The issue with turn around time in both CW and RTTY is that I miss part of the call that is sent back to my CQ. In RTTY, its common that someone sends their callsign twice - if both print ok, I don't have to ask for a repeat to verify that I have the call correctly. Yes, there are other opportunities to verify the call but that's not the point.
Its not the additional 149 mS that is the sole issue - its whether I have to get a fill or miss copy the call as the result of the delay. If I have to do this frequently enough, its an issue. Why? Because in a contest where I will make > 1500 QSO's, even a couple of seconds per Q translates into meaningful operating time in the course of a 48 hour contest when your rate is 60-100 Q's per hour...
I am competitive with my 6700 - in fact, I continue to exceed my previous personal bests in each contest where I make a concerted effort. Some of this is modest skill improvement (I keep thinking after each contest how to do better in the next one) but I credit the radio for its reception capabilities as well as the much lower fatigue level that results from it's operation.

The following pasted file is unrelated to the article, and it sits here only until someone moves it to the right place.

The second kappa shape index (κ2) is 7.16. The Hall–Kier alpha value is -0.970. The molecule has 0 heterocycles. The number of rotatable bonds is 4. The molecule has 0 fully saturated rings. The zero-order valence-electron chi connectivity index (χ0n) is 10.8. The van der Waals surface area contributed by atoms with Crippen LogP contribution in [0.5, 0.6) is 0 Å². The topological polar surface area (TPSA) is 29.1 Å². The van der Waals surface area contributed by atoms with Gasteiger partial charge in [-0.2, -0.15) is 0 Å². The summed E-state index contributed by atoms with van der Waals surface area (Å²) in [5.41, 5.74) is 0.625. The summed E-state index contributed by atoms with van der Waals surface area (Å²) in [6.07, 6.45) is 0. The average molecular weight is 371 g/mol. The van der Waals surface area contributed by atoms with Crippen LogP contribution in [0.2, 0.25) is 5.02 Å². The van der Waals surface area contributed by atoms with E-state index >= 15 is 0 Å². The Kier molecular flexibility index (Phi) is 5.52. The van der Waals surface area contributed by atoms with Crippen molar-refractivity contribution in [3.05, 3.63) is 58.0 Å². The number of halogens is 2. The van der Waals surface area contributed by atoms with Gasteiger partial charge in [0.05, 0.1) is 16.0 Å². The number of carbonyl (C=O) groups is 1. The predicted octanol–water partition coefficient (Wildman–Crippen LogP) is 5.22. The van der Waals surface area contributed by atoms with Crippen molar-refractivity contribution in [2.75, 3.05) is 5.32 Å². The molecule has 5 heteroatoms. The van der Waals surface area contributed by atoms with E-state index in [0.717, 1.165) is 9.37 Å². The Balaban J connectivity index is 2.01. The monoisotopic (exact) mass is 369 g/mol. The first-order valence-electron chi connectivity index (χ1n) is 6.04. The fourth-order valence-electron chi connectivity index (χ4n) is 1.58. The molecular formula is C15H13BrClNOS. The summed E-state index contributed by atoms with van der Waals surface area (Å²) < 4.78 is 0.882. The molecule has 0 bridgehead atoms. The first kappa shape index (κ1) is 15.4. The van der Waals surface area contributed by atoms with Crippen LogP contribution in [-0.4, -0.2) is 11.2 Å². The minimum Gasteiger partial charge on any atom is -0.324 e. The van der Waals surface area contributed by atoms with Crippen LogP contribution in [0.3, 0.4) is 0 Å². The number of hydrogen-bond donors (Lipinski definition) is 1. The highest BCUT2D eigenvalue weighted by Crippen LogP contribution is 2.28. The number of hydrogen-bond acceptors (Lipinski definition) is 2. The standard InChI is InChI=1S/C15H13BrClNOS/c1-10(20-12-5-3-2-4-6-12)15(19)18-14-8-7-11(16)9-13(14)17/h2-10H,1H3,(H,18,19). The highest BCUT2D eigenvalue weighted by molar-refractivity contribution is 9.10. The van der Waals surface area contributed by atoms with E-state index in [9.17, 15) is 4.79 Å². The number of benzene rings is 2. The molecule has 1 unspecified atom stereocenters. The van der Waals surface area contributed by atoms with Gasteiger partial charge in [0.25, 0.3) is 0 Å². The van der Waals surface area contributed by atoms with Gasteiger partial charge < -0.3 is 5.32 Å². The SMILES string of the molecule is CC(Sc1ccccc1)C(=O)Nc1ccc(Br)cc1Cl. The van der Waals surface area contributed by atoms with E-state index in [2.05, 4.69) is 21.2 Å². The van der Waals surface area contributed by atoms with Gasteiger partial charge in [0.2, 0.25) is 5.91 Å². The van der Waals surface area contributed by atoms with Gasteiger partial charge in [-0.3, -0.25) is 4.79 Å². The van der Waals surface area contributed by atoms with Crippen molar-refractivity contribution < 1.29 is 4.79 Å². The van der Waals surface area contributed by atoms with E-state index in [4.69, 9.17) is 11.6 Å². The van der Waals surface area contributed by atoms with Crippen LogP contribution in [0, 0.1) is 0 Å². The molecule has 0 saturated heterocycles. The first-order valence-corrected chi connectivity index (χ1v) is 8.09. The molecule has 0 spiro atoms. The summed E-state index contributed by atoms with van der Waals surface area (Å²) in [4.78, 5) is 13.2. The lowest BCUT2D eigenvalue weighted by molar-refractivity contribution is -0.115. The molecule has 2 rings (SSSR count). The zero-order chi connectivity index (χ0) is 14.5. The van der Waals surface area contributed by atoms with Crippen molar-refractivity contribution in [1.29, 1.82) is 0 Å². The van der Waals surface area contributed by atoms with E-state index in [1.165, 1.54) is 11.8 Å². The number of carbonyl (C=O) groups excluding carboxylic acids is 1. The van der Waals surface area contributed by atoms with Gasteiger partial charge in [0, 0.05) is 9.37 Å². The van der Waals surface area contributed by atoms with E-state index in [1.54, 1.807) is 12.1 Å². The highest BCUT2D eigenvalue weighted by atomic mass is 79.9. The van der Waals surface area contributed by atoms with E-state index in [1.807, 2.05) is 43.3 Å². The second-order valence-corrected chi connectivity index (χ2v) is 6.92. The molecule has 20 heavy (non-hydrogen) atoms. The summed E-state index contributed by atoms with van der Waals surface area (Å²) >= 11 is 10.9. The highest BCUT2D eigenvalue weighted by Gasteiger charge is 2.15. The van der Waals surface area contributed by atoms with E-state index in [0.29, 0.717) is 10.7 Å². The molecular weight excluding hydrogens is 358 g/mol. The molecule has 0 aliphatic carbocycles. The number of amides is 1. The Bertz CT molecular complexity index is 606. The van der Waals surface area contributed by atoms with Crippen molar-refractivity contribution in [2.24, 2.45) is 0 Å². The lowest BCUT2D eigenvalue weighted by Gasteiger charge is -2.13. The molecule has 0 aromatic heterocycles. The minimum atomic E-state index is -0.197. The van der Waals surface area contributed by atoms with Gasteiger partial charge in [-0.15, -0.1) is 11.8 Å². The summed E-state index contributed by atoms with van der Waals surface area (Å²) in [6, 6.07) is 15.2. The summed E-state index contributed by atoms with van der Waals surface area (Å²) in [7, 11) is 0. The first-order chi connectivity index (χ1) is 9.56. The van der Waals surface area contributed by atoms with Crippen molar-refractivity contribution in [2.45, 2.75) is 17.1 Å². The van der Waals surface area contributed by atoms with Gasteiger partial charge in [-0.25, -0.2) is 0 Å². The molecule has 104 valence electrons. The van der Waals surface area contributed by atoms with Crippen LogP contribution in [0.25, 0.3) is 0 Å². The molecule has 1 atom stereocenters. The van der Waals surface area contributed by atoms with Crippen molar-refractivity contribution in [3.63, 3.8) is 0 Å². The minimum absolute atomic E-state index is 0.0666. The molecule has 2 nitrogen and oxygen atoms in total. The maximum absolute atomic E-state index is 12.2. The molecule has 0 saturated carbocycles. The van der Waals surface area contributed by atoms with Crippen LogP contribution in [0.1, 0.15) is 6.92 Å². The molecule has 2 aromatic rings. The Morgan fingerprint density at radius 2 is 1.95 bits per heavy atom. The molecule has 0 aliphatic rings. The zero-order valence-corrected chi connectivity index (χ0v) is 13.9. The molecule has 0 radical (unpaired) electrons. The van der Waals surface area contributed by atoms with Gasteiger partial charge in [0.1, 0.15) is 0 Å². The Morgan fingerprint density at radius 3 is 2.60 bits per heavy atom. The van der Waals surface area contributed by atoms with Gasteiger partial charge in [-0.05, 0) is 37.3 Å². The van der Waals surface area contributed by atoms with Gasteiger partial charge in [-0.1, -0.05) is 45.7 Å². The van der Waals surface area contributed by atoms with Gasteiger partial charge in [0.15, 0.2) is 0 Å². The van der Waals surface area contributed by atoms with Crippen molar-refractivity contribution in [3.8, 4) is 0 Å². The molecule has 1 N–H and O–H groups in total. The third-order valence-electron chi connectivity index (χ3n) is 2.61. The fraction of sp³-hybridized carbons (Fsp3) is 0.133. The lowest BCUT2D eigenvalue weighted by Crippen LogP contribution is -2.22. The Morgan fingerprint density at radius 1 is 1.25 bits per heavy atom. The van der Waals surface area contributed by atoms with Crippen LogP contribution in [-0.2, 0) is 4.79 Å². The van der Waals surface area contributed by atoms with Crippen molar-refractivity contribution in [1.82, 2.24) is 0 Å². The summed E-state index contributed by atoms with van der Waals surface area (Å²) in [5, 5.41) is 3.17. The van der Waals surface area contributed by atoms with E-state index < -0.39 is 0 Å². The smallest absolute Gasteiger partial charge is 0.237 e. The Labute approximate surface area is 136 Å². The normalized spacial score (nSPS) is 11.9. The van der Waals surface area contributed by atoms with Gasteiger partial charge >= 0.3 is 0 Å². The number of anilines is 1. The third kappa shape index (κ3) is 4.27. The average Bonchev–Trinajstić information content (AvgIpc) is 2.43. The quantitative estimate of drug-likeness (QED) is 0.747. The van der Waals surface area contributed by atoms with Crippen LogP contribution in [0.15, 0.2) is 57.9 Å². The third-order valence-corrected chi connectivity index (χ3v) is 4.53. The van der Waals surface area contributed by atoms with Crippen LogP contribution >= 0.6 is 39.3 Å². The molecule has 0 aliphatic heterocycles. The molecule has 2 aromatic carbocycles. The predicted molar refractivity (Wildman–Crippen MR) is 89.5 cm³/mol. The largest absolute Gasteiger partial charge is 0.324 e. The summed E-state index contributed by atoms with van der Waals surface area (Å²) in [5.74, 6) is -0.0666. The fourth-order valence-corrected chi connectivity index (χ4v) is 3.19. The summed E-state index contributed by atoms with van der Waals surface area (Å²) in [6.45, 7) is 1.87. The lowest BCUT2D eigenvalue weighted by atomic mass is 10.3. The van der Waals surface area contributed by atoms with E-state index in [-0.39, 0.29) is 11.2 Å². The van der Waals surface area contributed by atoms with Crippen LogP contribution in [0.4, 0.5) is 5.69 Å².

How much of an issue does the additional turn around time represent? Hard to quantify but in RTTY I can SEE the issue - it audible in CW and Phone.
Chris rightly points out that contesters are heavily spec driven - it sure would be nice to see the turn around time addressed if for nothing other than the comfort level for the serious contester. Even that said, I believe that getting into the 50mS range would significantly reduce the possibility of having to ask for a fill or repeat.
Probably a good thing I'm not a contester! My first and last was the 1972 Novice Roundup. Hated it.
Something is not adding up though...
One year ago, I measured T=>R turn-around time in CW. I measured approximately 50 ms in QSK mode. I measured from the time of the actual CW key "key-up" (green trace) to the point of receive audio. Not sure what that measures today with v1.4, but it needs measuring in multiple modes and multiple bandwidth settings and that takes a lot of time.
Scroll down to the section where I discuss the 50ms delay -- and N5AC responds. Steve explains the delay in detail and discusses delay factors.